2714538989_9532d3e635Given the sad state of current economic affairs, it comes as no surprise that independent bookstores are suffering a tortuous drought at the bottom of the food chain. Remember when we mourned Cody’s Books closure in June 2008? It was certainly not the first instance of a local bookseller losing business to the proliferation of online stores and ubiquitious chains–nor was it by any means the last.

It’s an unfortunate reality that renders last week’s opening of a Books Inc. location in Berkeley (not far, in fact, from Cody’s Books’ previous turf) all the more auspicious. Indeed, the independent chain, which now has 10 stores scattered throughout the Bay and one in southern California, serves as something of a beacon of hope for any and all bookworms who have ever waxed nostalgic on literary days of yore.

In accounting for Books Inc.’s successful tenacity, Hut Landon, the Northern California Independent Booksellers Association’s executive director, explains: read more »


catBlack Oak Books, once providing the perfect location for post-Cheeseboard-meal book shopping, is officially moving out

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. It seems times are tough, and the store is packing up and looking for greener pastures … or cheaper retail space, as it were.

The new location doesn’t appear to have been officially confirmed, although there has been talk of a move to the intersection of Dwight & San Pablo Avenues. We can only hope that this move will go well and the store will reopen in its full labyrinthine glory at its new location.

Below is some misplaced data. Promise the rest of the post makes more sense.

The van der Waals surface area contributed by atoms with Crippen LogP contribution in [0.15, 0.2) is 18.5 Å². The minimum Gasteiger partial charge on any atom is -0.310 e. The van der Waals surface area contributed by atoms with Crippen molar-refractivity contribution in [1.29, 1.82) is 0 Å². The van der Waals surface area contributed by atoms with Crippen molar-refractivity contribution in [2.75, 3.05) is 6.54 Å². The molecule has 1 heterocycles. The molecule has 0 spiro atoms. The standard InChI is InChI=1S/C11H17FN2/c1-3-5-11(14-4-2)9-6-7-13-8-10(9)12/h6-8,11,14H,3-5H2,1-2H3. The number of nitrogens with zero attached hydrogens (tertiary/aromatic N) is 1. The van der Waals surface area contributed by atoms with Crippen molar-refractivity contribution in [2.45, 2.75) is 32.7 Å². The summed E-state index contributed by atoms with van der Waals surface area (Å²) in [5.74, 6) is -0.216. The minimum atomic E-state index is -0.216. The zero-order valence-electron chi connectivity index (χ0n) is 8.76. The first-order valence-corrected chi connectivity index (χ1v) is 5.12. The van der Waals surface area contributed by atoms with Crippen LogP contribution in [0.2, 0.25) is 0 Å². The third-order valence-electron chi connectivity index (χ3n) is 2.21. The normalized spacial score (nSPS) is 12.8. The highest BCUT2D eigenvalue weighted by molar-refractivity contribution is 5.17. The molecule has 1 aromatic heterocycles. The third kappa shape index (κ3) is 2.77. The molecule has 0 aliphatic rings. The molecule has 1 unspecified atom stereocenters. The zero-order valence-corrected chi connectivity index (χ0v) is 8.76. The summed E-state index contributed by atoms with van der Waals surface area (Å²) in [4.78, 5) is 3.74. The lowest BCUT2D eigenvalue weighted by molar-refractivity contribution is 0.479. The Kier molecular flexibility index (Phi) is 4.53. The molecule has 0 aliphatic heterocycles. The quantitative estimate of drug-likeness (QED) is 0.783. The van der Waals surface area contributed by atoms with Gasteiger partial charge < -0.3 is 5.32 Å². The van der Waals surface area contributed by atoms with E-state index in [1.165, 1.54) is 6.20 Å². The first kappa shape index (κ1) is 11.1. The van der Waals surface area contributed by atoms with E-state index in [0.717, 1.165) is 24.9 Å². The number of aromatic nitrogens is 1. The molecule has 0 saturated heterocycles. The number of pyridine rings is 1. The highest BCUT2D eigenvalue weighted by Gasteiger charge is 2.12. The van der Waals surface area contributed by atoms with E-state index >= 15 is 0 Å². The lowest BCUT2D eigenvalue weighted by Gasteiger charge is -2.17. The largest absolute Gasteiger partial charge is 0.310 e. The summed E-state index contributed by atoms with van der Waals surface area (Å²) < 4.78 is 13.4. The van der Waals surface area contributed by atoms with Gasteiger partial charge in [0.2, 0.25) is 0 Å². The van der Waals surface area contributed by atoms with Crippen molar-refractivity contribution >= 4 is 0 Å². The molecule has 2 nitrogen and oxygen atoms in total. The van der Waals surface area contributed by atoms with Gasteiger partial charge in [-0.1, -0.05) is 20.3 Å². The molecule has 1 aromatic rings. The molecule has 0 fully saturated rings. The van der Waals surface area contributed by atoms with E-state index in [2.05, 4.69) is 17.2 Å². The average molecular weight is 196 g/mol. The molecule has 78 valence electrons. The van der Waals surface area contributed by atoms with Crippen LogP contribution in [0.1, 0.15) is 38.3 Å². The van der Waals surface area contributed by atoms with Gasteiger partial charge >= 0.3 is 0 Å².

However, we can’t help noticing certain similarities between this move and the throes of closing-reopening agony Cody’s Books went through last year before finally succumbing to its wounds. Not that the trend is altogether surprising—given that the current economic downturn seems to be compounding the bookstore-annihilating forces already wielded by Amazon.com.

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Black Oak Books Moves [Berkeley Daily Planet

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Cody’s Books has called it quits for real this time, shutting down its remaining store on Shattuck Avenue. Citing lagging sales, Cody’s closed its doors on Friday, June 20. A while back, the flagship store on Telegraph Avenue was closed down; more recently, the store on Fourth Street jumped to Shattuck after a large rent increase. The branches in San Francisco have also been closed.

The Chron had more information on the details of the closing:

Andy Ross, who owned the store from 1977 until mid-2006, when he sold it to (Hiroshi) Kagawa, said about last week’s closing, “it’s no mystery – what’s happened to Cody’s is what has happened to independent stores for many years. People are going somewhere else (for books.) A lot of people like the allure of the Internet or chain stores. And a lot of people don’t read.”

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Keeping our fingers crossed.

Take heed, oh readers, for the latest exciting episode in the Cody’s Books drama has unfolded. The bookstore’s location on Fourth Street closes in a few weeks, moves, and reopens again at a new site. At the end of March, the retailer flings open its doors to a bigger, better clientèle–and what human masses are bigger or better than the ones that cycle day-in and day-out through the downtown Berkeley BART station, situated but across the street from Cody’s new, prospective location?

That’s right–the ghost of Eddie Bauer will linger no longer. To the delight of book lovers and pavement loiterers alike, the new Cody’s opens on the corner of Allston Way and Shattuck Avenue on Mar. 24. Citing “skyrocketing rents” on Fourth Street–the world manages not to slide off its axis in collective shock–Cody’s store managers hope that revenues and foot traffic will benefit from Berkeley’s swingin’ downtown nightlife. Oxymoronic? Nah.

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